I’m delighted to announce a major new investment in international investigative journalism from an Australian benefactor. Internet entrepreneur, businessman and philanthropist Graeme Wood from Queensland has pledged $1.5 million to The Center for Public Integrity over the next three years to help build capacity for our International Consortium of Investigative Journalists (ICIJ).
These funds — the largest gift from an individual in ICIJ’s 15-year history — will be used to bolster cross-border investigations, help launch a new research desk and create an international investigative journalism fellowship program.
Graeme Wood is the founder of the online publication The Global Mail. He is also the key backer of The Guardian newspaper’s new digital edition in Australia, and founder of Wotif.com, Australia’s leading travel website. An environmentalist and advocate of government transparency, Wood has launched Wild Mob, a not-for-profit, non-political organization focused on environmental conservation. He was also elected a member of the Center for Public Integrity’s Board of Directors at our June 21 meeting in New York.
The Global Mail will become the first institutional member of ICIJ as part of an initiative to link other media outlets with the consortium. ICIJ plans to add about ten such institutional memberships from around the world over the next two years.
ICIJ has been recognized most recently as the journalistic organization that cracked open the historically impenetrable world of offshore tax havens with its massive offshore leaks project, Secrecy for Sale: Inside the Global Offshore Money Maze, based on a cache of 2.5 million leaked files. The project has already had an enormous global impact, along with the release of the ICIJ Offshore Leaks Database, which allows users to search through more than 100,000 secret companies, trusts, and funds created in offshore locales such as the British Virgin Islands, Cayman Islands, Cook Islands, and Singapore.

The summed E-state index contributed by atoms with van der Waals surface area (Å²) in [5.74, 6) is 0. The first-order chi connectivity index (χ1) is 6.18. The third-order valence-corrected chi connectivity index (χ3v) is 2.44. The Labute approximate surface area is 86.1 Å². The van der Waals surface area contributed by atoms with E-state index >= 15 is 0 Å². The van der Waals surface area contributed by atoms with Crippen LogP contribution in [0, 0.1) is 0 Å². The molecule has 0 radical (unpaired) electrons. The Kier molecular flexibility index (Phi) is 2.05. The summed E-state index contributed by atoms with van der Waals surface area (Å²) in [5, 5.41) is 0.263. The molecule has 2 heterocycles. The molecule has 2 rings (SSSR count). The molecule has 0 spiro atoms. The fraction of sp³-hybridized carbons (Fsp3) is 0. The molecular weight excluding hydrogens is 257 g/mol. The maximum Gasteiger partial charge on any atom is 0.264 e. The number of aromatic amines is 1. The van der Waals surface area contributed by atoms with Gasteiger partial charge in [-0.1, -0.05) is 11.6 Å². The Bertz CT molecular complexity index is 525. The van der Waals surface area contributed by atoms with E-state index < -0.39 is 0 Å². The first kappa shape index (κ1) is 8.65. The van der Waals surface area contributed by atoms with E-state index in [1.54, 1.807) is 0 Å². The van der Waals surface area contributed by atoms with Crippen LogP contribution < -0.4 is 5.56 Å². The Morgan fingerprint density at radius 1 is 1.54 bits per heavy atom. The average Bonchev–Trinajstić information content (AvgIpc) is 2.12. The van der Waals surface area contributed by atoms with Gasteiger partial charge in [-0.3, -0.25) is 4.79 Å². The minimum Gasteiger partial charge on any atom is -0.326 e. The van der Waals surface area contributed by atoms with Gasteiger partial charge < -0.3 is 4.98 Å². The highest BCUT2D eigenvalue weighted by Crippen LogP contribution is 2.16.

ICIJ is made up of 160 investigative reporters in 60 countries. The year-long ICIJ Global Investigative Journalism Fellowship program, launched thanks to Wood’s gift, will provide investigative training for international journalism fellows beginning early next year.
And, the ICIJ research desk is expected to be up and running this fall. The desk and associated data library will be a go-to resource for ICIJ reporters and its new institutional members.
On behalf of The Center for Public Integrity and ICIJ, I can truly say we are tremendously motivated by Mr. Wood’s gift. A new research desk, fellowship program, and above all more reporting capacity will fortify ICIJ’s unique cross-border investigative work. I believe this level of investigative journalism is more vital than ever, with a larger audience than ever before, too, but it is not free to produce. Support from dozens of foundations and thousands of individuals, from small gifts to large ones such as Graeme Wood’s, are what keep us in business. We couldn’t do this without you. Thank you.
Until next week,